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Blood Sport

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From the mountain-running circuit in the early 2000s to ultrarunning the next decade, Anita Ortiz has dominated. But how does a school-teaching, 47-year-old mother of four do it against much younger athletes?

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Ortiz takes a break from a muddy training run on the Third Gulch Trail, near Eagle, Colorado. Photo by David Clifford.

This article originally appeared in our August 2011 issue.

It was not just that Tim Twietmeyer did not expect Anita Ortiz to be leading the 2009 Western States 100-Mile Endurance Run. That would have been forgivable. It was that Twietmeyer had never even heard of Anita Ortiz until she broke away.

He will be the first to admit he does not follow the sport religiously, despite winning Western States five times and finishing it 25 times. But he is still heavily involved with the event, and knows the contenders every year. Somehow, Ortiz had eluded his radar.

Twietmeyer saw Ortiz in person three times during the race, and each time his awe—and bewilderment—grew. Finally, someone relayed a short bio on the tiny blonde with the intense stare: First-time 100-miler from the alpine desert of Eagle, Colorado. Forty-five years old. Ex-mountain runner.

Twietmeyer knows enough to expect surprises at Western States, but the 2009 women’s field was stacked, and included Krissy Moehl, who had run the race in 2005 as part of the Grand Slam of Ultrarunning and paced it numerous times, three-time runner-up Bev Anderson-Abbs and defending champion, Nikki Kimball (three-time winner). Ortiz didn’t care. She dropped them all.

“She made it look, I don’t want to say easy, but she was pulling away from the field,” Twietmeyer recalls. “We were wondering if she could keep it up.”

Ortiz won by more than an hour, running the fifth-fastest women’s time ever: 18:24:17. And she did it despite getting lost twice in two hours with two different pacers, adding an estimated 25 to 30 minutes to her odyssey. Moehl finished second, Anderson-Abbs took third and, ending her reign at Western States, Kimball settled for fourth. A number of people called Ortiz’s win the top performance of 2009, including Kami Semick, who was named Runner of the Year by UltraRunning magazine that year. “You don’t expect a first-timer to just roll in and dominate,” says Twietmeyer.

Accordingly, Ortiz received a fair swirl of attention after the race. More people found out about her background: how she is a married mother of four and a full-time, elementary-school teacher; how she wakes up at 3 a.m. to run in frigid winter darkness; how she works out three times a day.

Feeding the hype, Ortiz kept winning races. She went into last year’s Golden Gate Dirty Thirty 50K in the Rocky Mountain foothills outside of Denver, Colorado, in prime condition. But 12 miles into the race, while navigating a precarious rock outcropping, she swung one leg out to avoid the rocks. Her other ankle twisted, “and I yanked my meniscus clean off the bone,” she says. “I heard it.”

The injury was just shy of catastrophic. But Ortiz, who counts an extremely high pain tolerance among her defining traits, did not think to stop racing—even that day. “The pain was horrible,” she says, “but I’d never had an injury that bad. So I was thinking, what could it be? Probably just a pulled muscle. Really badly pulled. And I was, like, you don’t quit for a pulled muscle!”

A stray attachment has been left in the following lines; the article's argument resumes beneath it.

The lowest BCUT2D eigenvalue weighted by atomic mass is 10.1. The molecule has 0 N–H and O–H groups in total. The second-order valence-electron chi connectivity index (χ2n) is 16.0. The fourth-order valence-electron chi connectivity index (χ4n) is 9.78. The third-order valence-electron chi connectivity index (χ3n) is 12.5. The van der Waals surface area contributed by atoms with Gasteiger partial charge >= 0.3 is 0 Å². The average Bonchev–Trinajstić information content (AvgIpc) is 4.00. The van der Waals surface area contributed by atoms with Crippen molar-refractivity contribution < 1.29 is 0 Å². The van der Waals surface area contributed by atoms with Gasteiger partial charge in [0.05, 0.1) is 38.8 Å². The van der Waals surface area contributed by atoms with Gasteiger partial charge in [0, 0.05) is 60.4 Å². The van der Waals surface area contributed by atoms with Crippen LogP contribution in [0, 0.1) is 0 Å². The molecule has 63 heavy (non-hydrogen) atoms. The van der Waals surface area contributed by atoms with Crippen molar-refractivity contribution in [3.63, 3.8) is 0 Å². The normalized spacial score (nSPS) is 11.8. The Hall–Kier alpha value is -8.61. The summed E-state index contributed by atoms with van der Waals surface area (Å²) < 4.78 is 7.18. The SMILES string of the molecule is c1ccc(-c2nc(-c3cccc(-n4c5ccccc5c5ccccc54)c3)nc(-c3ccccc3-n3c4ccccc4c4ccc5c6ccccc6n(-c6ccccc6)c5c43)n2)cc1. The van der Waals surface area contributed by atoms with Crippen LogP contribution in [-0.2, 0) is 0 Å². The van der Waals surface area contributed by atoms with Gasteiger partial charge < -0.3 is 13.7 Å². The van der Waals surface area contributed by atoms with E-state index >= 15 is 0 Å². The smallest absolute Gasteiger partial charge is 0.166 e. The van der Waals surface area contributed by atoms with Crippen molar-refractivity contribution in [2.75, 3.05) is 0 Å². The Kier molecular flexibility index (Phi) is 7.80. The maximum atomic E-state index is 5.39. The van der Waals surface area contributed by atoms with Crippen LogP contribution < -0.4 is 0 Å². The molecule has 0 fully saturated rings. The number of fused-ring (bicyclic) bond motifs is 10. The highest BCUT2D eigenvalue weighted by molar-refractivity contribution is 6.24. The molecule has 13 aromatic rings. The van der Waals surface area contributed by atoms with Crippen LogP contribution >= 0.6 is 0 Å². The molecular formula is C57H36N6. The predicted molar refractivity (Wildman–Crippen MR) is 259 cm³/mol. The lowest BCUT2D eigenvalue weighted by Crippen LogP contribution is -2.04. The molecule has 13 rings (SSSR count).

Literally sweating from the pain, Ortiz still ran 18 more miles. “I was lying in riverbeds to cool it off and using sticks to support me,” she says of the ordeal. “Oh, my God, it was awful. Sometimes if I did not land completely straight over my heel, I would just collapse. And then I’d have to crawl back up to a standing position. The pain would just reverberate through my body, and I’d stand there for a minute until it subsided just a little bit. Then I’d be, like, OK, you can go.”

Not only did Ortiz still win the race, she set a course record, crossing the line four minutes ahead of Darcy Africa and 16 minutes ahead of defending champion Helen Cospolich.

Afterward, Ortiz had a knee-rebuilding surgery and sat out the rest of the 2010 season. When she finally started to run again this winter, she had to shorten her stride and straighten her posture to compensate for her compromised knee. She claims she will never be full again, that her “killer attitude” is gone. And yet, the darnedest thing: just like before the meniscus tear, Ortiz cannot stop winning races.

Before returning to Dirty Thirty in June, Ortiz had won four straight trail races against stout fields, including two 50-milers on back-to-back weekends in April. At the second of those, California’s Santa Barbara Endurance Race, Ortiz beat the men’s winner by more than an hour and finished in a double-take time of 6:47—an 8:08-per-mile pace on a course with 18,000 feet of climbing.

Improbably, in a sport with ever more young stars and science behind it, Ortiz appears to be getting faster despite tearing ligaments off of bones and nearing age 50. As this issue went to the printer, she was preparing for a return to Western States and a showdown with ultrarunning’s hottest star, 32-year-old Ellie Greenwood.

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Ortiz runs singletrack on the Wulfsohn Ranch Trail, Glenwood Springs, Colorado. Photo by David Clifford.

“I’m going back to get my butt kicked by Ellie Greenwood” is how Ortiz described her chances, and she seemed to believe that. But while her comeback, humility and super-mom lifestyle make for an inspiring tale, do not let it obscure the unvarnished rawness that defines Ortiz: a 5-foot-3, 105-pound pit bull who intimidates her opponents and has been known to berate inferior teammates in public; who is terrified by how much pain she can inflict on her body, but enamored with her ability to inflict it; who once ran a full season with a broken hip.